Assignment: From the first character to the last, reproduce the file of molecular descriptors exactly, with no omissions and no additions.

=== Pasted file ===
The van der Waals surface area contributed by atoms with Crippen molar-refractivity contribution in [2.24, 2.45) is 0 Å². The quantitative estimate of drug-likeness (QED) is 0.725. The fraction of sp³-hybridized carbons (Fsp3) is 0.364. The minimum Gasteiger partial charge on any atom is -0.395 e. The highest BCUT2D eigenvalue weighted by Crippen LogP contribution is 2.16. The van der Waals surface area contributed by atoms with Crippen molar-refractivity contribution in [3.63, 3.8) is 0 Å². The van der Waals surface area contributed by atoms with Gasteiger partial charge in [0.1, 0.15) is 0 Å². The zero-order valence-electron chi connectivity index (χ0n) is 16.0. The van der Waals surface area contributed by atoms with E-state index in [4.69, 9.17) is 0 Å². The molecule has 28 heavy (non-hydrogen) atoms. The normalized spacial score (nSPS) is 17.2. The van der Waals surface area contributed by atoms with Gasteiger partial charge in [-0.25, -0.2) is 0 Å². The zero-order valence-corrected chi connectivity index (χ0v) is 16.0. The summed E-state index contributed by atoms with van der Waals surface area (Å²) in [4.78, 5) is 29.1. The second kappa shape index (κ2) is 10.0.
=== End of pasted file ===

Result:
The van der Waals surface area contributed by atoms with Crippen molar-refractivity contribution in [2.24, 2.45) is 0 Å². The quantitative estimate of drug-likeness (QED) is 0.725. The fraction of sp³-hybridized carbons (Fsp3) is 0.364. The minimum Gasteiger partial charge on any atom is -0.395 e. The highest BCUT2D eigenvalue weighted by Crippen LogP contribution is 2.16. The van der Waals surface area contributed by atoms with Crippen molar-refractivity contribution in [3.63, 3.8) is 0 Å². The van der Waals surface area contributed by atoms with Gasteiger partial charge in [0.1, 0.15) is 0 Å². The zero-order valence-electron chi connectivity index (χ0n) is 16.0. The van der Waals surface area contributed by atoms with E-state index in [4.69, 9.17) is 0 Å². The molecule has 28 heavy (non-hydrogen) atoms. The normalized spacial score (nSPS) is 17.2. The van der Waals surface area contributed by atoms with Gasteiger partial charge in [-0.25, -0.2) is 0 Å². The zero-order valence-corrected chi connectivity index (χ0v) is 16.0. The summed E-state index contributed by atoms with van der Waals surface area (Å²) in [4.78, 5) is 29.1. The second kappa shape index (κ2) is 10.0.